Question 11: Do you agree or disagree that there should be the choice to have a civil ceremony on conversion of a civil partnership into a marriage?

Yes, there should be an option

Question 12: If you are a married transsexual person, would you want to take advantage of this policy and remain in your marriage while obtaining a full Gender Recognition Certificate?

This question doesn’t apply to me

Question 13: If you are the spouse of a transsexual person, would you want to take advantage of this policy and remain in your marriage whilst your spouse obtained a full Gender Recognition Certificate?

This question doesn’t apply to me

Question 14: Do you have any comments on the assumptions or issues outlined in this chapter on consequential impacts? Please respond within 1,225 characters (approx 200 words).

Rules for pensions should be equalised between marriages and civil partnerships, men and women.

In particular, the law should recognise a continuing relationship for pensions and other benefits any civil partnership that converts to a marriage (or vice versa – both should be made simple), and provide recompense for the financial harm added to the emotional harm in forcing trans people to divorce because of the current discriminatory marriage laws.

Question 15: Are you aware of any costs or benefits that exist to either the public or private sector, or individuals that we have not accounted for? Please respond within 1,225 characters (approx 200 words).

Your own quoted research suggests that more LGBT people would wish to marry than currently take up civil partnerships; many civil-partnered couples would wish to change their status to a marriage; if civil partnership, too, was made gender-neutral, many mixed-sex couples who do not wish to marry might still want the legal security of a formal partnership. All of this implies a significant gain to the Exchequer and to the many industries which make money out of marriage ceremonies, particularly in the first few years after a change in the law.

I do not agree with setting a time limit on conversion from civil partnership to marriage (or vice versa) – how can the law set a clock on people’s changing feelings? – but there should be a major discount on registration fees for people currently in civil partnerships converting to marriage within, say, the first year, as they were previously denied the right to marry and paid for the only option legally available.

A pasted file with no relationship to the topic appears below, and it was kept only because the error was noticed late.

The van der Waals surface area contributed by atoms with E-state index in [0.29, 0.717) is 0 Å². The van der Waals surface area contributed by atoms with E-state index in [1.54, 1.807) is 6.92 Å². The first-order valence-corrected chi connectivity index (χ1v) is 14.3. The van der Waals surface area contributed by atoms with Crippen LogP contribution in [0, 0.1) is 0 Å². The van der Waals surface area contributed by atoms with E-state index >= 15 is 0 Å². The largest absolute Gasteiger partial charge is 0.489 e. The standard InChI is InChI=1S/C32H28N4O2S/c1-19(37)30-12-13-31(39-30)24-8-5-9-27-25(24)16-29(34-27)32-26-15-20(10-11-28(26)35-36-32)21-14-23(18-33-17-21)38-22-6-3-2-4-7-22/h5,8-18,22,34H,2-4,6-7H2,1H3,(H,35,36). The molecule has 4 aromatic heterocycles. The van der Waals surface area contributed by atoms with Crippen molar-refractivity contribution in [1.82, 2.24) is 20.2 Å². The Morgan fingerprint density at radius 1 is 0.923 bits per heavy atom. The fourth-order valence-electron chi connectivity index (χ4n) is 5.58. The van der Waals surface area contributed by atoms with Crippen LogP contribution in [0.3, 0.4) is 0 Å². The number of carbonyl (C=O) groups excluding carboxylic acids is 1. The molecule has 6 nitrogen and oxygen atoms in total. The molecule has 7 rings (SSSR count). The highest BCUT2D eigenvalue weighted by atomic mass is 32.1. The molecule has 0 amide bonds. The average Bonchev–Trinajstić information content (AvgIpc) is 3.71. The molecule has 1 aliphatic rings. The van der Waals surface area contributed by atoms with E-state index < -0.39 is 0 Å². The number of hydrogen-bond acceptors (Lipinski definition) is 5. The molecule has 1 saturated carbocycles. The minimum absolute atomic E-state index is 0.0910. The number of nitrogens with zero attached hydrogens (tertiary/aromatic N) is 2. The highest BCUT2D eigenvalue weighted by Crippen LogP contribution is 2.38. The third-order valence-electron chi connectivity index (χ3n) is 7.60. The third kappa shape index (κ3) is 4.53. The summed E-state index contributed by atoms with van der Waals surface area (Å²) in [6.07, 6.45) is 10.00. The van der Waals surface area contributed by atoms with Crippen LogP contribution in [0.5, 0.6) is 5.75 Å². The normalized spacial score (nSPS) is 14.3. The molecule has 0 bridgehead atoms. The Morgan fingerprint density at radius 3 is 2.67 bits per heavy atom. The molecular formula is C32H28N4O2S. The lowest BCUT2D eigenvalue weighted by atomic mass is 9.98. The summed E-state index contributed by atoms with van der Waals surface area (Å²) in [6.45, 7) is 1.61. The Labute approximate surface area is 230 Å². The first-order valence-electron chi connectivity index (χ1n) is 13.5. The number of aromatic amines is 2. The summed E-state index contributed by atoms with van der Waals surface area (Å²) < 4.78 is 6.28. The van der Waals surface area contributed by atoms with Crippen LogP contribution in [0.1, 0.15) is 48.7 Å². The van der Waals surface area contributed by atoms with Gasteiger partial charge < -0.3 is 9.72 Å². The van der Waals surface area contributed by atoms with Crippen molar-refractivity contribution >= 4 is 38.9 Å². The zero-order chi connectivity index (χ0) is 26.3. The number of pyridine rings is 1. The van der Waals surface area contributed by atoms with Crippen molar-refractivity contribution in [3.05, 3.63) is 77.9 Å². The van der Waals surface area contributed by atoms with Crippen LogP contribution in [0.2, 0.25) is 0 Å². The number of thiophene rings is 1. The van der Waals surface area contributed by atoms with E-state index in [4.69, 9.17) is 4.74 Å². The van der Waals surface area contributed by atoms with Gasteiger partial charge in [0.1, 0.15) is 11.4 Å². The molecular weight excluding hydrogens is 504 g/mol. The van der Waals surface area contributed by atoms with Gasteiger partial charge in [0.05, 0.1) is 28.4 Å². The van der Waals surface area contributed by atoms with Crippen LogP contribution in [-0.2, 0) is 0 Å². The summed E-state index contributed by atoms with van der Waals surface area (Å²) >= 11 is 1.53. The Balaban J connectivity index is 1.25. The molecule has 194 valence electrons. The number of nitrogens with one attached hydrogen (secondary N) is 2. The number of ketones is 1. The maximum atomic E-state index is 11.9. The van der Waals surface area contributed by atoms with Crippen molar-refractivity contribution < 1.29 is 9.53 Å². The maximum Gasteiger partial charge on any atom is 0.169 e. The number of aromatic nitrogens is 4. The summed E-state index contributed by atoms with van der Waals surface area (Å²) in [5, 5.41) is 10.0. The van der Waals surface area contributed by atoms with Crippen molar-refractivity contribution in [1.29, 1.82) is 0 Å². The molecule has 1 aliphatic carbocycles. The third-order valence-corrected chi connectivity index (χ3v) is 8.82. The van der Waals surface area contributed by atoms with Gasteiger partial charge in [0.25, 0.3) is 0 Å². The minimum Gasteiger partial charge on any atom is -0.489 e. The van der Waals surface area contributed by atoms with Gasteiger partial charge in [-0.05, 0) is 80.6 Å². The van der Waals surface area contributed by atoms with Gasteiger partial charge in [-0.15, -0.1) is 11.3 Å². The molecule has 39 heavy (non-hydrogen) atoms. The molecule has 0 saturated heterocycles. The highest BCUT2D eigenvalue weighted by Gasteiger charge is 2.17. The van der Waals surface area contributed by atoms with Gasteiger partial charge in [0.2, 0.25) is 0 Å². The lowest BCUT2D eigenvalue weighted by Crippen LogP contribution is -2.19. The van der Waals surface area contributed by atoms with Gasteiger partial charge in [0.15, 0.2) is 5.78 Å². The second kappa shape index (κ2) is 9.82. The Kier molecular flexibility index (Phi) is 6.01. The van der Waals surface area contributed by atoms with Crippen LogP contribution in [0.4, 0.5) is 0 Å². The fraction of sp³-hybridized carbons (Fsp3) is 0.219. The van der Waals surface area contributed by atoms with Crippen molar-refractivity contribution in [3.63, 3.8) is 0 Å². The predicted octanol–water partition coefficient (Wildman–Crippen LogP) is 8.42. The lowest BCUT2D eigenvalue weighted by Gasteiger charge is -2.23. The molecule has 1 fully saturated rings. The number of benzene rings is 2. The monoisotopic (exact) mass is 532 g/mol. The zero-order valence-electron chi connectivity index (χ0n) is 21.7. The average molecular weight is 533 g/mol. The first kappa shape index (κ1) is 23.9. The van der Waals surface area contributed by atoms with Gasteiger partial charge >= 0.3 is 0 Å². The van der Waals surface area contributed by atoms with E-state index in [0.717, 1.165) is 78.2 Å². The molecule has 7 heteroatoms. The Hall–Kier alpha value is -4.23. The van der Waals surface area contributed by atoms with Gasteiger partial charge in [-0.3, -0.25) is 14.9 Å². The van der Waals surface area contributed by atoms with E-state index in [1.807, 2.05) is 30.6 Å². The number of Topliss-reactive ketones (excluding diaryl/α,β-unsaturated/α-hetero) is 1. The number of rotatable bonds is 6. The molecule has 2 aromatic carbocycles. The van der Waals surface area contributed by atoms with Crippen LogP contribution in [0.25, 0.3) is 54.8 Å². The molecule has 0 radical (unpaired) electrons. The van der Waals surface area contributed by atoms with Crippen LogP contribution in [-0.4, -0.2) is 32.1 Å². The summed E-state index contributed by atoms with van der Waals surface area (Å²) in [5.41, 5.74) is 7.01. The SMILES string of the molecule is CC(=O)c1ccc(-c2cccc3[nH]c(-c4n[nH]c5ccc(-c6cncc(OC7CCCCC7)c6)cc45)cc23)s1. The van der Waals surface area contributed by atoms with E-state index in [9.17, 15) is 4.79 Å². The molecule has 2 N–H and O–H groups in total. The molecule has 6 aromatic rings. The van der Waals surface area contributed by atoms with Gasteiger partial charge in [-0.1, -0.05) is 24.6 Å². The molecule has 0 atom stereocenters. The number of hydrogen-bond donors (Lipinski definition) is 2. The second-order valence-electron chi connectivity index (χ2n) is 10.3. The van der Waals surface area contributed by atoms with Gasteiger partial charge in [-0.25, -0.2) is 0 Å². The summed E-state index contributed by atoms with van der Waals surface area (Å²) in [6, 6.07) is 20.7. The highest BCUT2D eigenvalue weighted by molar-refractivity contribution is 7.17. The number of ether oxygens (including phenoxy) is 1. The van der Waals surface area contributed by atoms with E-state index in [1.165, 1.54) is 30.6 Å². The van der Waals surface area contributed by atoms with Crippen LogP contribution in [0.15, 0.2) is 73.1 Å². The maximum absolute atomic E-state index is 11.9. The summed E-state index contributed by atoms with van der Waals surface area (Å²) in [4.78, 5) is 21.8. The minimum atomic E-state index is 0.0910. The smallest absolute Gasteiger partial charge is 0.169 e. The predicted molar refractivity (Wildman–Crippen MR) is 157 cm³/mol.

Question 16: Do you have any other comments on the proposals within this consultation? Please respond within 1,225 characters (approx 200 words).

The proposals do not go far enough, and are unnecessarily complicated – likely to lead to further changes in the law in future. Why not take the opportunity now to simply enact equality before the law?

Let every couple choose for themselves whether to enter a civil marriage or a civil partnership, without the state laying down extra gender-limited rules.

Further, the state should be neutral on religious marriage. Many large religious bodies wish to enshrine discrimination. Well, that’s their business for their own churches, but not for everyone’s. All churches should be given religious freedom to marry people or not on their own doctrines. The proposals would stop religious freedom for denominations (such as Quakers or Reform Judaism) who wish to recognise equal marriage, and allow bigger religious special interests to bully them. It’s religious discrimination by the law. That can’t be right.

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Thursday, May 03, 2012


Seven Days To Noon

OK, any Londoners reading; before you sit down with a cup of tea and this cheering tale of your city facing nuclear destruction, have you voted yet? No? Then get out and do so (and here’s why)!